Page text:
Thankfully, relatively near-term progress in biotechnologies (like genetic engineering and regenerative medicine), nanotechnology, artificial intelligence, cognitive science, and space technologies will significantly increase our chances of addressing many of these problems. Over the course of the next several decades, and as we eventually (and hopefully) cross into the next century, humanity will progressively shrink its global footprint on the planet — a footprint that, for each of us, is impossibly large right now.
Idyll, Non-Dystopian Future.
In a rebellious move, Jonathan Porritt has given us a very not scary look at the future of 2050. He deals a lot with urban environments and urban agriculture, and looks at Detroit as a role model for the future. What Our Idyllic, Non-Dystopian Future Would Look LIke If We Fixed the World.
Post-Apocalyptic Wallpapers. Sad and beautiful.
Another io9 genius, these wallpapers showing city ruins and concepts of destruction are kind of heartbreaking. The London one gets me particularly hard right in the heart area. Get your utter destruction inspiration here!
Our Last Invention.
I read a lot of i09 ok? Why a superintelligent machine will be the last thing we ever invent. And I can’t even paraphrase the intensity of this particular post, so you’ll just have to go consume it on your own. It’s a mammoth and makes you kind of terrified of your laptop, no kidding. The article is based on and about James Barrat’s new book Our Final Invention. Here’s an excerpt:
The Singularity has three well-developed deﬁnitions— Good’s, above, is the ﬁrst. Good never used the term “singularity” but he got the ball rolling by positing what he thought of as an inescapable and beneﬁcial milestone in human history— the invention of smarter- than-human machines. To paraphrase Good, if you make a superintelligent machine, it will be better than humans at everything we use our brains for, and that includes making superintelligent machines. The ﬁrst machine would then set off an intelligence explosion, a rapid increase in intelligence, as it repeatedly self-improved, or simply made smarter machines. This machine or machines would leave man’s brainpower in the dust. After the intelligence explosion, man wouldn’t have to invent anything else—all his needs would be met by machines.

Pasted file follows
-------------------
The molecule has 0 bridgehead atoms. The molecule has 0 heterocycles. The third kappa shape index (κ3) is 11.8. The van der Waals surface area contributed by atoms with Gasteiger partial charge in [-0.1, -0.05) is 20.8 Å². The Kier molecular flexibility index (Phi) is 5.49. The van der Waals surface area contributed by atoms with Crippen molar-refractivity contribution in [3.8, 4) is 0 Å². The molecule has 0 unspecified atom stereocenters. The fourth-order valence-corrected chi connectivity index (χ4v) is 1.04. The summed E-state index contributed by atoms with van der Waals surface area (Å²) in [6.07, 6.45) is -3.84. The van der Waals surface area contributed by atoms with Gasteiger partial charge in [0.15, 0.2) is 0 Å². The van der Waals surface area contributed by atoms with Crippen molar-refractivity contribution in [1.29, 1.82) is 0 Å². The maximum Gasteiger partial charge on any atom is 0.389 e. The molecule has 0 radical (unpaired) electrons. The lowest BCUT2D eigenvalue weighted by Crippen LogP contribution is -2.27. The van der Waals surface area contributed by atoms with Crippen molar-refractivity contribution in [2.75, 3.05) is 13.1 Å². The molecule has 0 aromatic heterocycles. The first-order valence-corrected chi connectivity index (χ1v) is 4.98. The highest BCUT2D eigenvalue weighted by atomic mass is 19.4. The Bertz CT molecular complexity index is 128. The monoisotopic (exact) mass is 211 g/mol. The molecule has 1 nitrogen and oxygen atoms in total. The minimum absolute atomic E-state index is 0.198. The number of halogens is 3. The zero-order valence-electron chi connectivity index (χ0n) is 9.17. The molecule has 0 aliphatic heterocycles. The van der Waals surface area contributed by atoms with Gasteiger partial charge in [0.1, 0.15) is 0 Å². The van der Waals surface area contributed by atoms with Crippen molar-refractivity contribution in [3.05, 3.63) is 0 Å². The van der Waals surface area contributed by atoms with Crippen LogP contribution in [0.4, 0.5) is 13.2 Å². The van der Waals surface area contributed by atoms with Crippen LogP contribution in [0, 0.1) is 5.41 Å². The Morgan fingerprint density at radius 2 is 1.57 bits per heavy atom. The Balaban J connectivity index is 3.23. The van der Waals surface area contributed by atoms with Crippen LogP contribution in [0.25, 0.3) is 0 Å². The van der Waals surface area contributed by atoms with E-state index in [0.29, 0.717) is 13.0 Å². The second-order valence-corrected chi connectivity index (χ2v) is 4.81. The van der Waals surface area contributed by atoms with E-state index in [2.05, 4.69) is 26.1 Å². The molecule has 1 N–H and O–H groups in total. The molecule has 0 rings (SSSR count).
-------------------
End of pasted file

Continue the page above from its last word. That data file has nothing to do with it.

This paragraph of Good’s paper rightfully ﬁnds its way into books, papers, and essays about the Singularity, the future of artiﬁcial intelligence, and its risks. But two important ideas al-most always get left out. The ﬁrst is the introductory sentence of the paper. It’s a doozy: “The survival of man depends on the early construction of an ultraintelligent machine.” The second is the frequently omitted second half of the last sentence in the paragraph. The last sentence of Good’s most often quoted paragraph should read in its entirety:
Thus the ﬁrst ultraintelligent machine is the last invention that man need ever make, provided that the machine is docile enough to tell us how to keep it under control (emphasis mine).